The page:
Movie Review for A Star Is Born

'A Star is Born': A Cautionary Rock and Roll Fairy Tale

A Star Is Born

Drama, Musical, Romance | R-13 | 2 hrs 21 min
Warner Bros. Pictures

I really, really wanted to fall in love with ‘A Star is Born.’ Every time I saw the trailer, it gave me chills. When the song ‘Shallow’ was available on Spotify, I played it over and over. But when ‘A Star is Born’ ended I wasn’t crying, and I wanted to cry. I wanted to be overcome with emotions the way I was with the trailer. But I was surrounded by people crying. They synched in to something that I didn’t.

The thing about ‘A Star is Born’ is that it’s not so much as a story about two people as it is a fairy tale, a cautionary one, about fame and stardom and depression and addiction. As director and star, Bradley Cooper brings the camera in really close with all of his performers -- so close that you could almost see right into them. He substitutes backstory and a living, breathing world in exchange for intimacy.

[Photo: Warner Bros. Pictures]

The film is a remake of the 1937 film of the same name, which spawned two more remakes before this version with Bradley Cooper and Lady Gaga. I haven’t seen any of the other films but have read that the stories run the same: a seasoned musician, Jackson Maine, discovers a talented singer and songwriter, Ally, who has all but given up hopes of entering the music industry after being rejected countless times because of the way she looks. They fall in love and he gives her an opportunity to become the star he sees and the star that she has always dreamed about becoming. But as she climbs towards success, Jackson Maine’s alcoholism and addiction sends him into a downward spiral.

‘A Star is Born’ is a love story at its core even though it also makes uncommitted jabs at commercialism and integrity. It opens with Ally’s insecurities about the way she looks and counters this with the one person seeing all of her, the beauty of her. But it’s not about appearances either. Because it’s also about Jackson Maine’s alcoholism and addiction, a star in transition from filling out concert arenas to falling out of glory.

What kept me from fully committing to the narrative is due to how much of these character’s lives have been removed from the story. At two hours and fifteen minutes, the movie makes full dramatic jumps to focus solely on their love story and the challenges it faces as their career trajectories run opposite of each other. Their backstories, and the world around them barely intrude into their arc.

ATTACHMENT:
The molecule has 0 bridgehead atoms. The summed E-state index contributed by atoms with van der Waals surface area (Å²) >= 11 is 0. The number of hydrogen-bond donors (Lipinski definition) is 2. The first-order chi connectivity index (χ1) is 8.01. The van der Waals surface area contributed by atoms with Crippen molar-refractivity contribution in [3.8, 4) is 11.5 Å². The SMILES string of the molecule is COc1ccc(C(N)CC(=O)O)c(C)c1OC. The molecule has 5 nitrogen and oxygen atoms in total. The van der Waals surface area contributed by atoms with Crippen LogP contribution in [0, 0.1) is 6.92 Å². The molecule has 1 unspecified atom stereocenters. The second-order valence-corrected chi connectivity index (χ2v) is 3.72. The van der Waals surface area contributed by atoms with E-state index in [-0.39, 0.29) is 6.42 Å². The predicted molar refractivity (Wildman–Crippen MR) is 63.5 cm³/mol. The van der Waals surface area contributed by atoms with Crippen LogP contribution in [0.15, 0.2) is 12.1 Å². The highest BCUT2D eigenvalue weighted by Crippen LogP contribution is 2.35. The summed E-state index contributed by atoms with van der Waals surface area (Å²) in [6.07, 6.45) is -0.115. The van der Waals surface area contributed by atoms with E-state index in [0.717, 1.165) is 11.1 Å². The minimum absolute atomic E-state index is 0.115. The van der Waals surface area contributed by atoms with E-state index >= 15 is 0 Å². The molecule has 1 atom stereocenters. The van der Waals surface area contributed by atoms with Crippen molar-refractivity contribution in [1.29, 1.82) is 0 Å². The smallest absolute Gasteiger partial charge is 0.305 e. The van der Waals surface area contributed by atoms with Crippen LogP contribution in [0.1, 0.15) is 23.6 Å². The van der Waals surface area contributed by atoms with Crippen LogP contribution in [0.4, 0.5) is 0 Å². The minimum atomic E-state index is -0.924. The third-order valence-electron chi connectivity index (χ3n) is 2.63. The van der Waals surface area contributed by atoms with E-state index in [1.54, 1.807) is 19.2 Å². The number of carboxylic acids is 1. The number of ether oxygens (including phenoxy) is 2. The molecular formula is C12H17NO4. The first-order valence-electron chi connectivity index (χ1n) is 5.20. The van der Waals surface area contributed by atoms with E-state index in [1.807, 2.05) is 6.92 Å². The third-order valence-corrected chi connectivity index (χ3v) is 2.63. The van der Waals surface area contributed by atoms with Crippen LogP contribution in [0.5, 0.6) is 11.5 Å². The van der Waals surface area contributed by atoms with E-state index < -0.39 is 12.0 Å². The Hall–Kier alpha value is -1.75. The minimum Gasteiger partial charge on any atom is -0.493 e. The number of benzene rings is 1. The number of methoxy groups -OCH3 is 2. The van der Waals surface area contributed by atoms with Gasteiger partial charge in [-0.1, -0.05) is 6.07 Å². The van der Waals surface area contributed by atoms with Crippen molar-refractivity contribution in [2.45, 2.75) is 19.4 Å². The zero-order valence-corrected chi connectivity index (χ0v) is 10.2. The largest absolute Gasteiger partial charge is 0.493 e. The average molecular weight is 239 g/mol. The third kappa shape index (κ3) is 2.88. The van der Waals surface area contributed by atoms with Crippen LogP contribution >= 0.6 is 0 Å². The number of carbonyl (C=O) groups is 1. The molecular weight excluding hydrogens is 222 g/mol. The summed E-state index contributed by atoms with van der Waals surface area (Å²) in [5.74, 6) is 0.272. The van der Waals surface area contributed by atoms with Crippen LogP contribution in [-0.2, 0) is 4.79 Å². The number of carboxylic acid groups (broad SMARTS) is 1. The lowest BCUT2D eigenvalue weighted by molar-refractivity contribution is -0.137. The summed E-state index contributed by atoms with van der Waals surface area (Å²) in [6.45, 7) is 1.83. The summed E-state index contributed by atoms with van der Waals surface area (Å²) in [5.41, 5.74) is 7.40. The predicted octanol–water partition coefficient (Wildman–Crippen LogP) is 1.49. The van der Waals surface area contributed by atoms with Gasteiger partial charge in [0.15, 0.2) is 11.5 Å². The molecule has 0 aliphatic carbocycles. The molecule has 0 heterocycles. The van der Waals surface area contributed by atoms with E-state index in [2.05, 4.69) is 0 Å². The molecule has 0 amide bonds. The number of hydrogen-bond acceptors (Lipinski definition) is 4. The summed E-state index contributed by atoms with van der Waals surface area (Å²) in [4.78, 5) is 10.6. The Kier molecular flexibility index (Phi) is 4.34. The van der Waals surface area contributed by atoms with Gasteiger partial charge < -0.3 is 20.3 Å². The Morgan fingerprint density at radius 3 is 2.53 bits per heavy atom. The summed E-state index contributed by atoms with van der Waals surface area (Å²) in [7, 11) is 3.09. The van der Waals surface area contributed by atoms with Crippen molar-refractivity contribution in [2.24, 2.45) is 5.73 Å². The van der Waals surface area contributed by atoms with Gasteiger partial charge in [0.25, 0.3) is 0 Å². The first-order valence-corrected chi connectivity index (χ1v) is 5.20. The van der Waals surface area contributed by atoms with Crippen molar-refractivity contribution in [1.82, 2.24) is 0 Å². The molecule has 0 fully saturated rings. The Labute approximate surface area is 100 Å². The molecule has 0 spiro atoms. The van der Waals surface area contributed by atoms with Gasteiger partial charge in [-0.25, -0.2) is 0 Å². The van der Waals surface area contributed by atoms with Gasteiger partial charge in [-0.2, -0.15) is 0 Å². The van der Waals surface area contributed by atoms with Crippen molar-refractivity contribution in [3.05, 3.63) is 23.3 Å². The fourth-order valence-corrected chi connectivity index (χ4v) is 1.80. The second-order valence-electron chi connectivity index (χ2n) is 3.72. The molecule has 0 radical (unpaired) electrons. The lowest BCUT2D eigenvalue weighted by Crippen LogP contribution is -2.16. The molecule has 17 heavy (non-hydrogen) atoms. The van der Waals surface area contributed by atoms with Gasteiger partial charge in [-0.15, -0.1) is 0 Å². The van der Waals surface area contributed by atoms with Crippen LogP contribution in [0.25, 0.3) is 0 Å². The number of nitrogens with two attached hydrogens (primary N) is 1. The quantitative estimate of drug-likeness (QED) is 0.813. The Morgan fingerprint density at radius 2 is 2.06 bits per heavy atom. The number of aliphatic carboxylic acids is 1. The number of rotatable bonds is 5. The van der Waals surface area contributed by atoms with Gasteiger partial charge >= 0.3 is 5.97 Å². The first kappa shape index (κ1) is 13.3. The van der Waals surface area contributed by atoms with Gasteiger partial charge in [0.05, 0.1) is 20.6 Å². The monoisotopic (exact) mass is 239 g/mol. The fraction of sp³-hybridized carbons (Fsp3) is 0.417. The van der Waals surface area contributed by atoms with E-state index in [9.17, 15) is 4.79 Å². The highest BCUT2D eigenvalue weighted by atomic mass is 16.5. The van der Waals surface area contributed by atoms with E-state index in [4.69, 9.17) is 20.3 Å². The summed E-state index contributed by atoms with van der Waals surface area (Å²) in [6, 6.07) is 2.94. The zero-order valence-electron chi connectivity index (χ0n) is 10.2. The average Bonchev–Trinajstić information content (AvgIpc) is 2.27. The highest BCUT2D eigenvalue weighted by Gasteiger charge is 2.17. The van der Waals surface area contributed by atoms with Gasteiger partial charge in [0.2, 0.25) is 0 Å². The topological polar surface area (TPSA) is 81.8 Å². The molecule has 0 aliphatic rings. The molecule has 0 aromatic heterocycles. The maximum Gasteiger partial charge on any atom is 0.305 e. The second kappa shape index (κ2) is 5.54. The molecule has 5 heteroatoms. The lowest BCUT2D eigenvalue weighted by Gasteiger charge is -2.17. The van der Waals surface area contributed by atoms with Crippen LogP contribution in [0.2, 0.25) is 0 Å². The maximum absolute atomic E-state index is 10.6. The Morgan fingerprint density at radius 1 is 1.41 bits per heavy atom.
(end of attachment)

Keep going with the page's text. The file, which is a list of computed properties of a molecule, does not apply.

[Photo: Warner Bros. Pictures]

It’s Cooper’s direction, the hundreds of extreme close-ups of Jackson and Ally, of Jackson’s brother Bobby (played by Sam Elliott) and his best friend Noodles (played by Dave Chappelle). He substitutes narrative with intimacy, bringing the raw emotions up close for the audience to drink in. There’s no escape from the vulnerability that is displayed by Bradley Cooper and Lady Gaga. With the cinema screen completely covered by their features, there is no place to hide and we can see all the emotions running through these actors.

It’s an acting feat, to perform without any place to hide, but the cast is up for the challenge. It’s powerful stuff. But maybe I’m greedy because I wanted to know more about these characters. Instead, we are brought into the whirlwind rise of Ally as a pop star and Jackson Maine’s decline. There’s so much plot pushing them away from each other and while we believe in their love that holds them together and informs their decision, I felt distanced from them.

But maybe that’s the point. As beautiful as many of the songs are in the soundtrack, it mirrors the emotions of the film. It’s beautiful but we don’t really know where the songs come from except for two songs that are explained. Maybe we are meant to be so far removed from these stars. We are only ever really privy to the personal lives of these celebrities through articles and social media. Maybe the distance and the sparse, hollow narrative is meant to approximate how close we can ever truly be to people whose lives are lived so largely.

[Photo: Warner Bros. Pictures]

There’s a lot of great work in ‘A Star is Born.’ Like I said, everyone was crying around me. There are golden moments when you are watching the film and you are seeing Jackson Maine and Ally and not Bradley Cooper and Lady Gaga. Maybe me looking and wanting more is part of the experience. Maybe stars are born from the very little that we know, the bits that we are allowed to see, and we fill up the spaces.

What we know is that the love is true, the talent is there for all of us to see in all its glory, and with all of that comes the challenges and hardships. We see the effect, but we never really understand the minutiae.

‘A Star is Born’ is a fairy tale, for sure, and it is going to move a lot of people with its unapologetic intimacy. The acting is splendid, the direction sharp, the music gorgeous. This is a sure contender come award season.

My Rating:

'A Star is Born' opens in cinemas nationwide on Wednesday, October 10, 2018.

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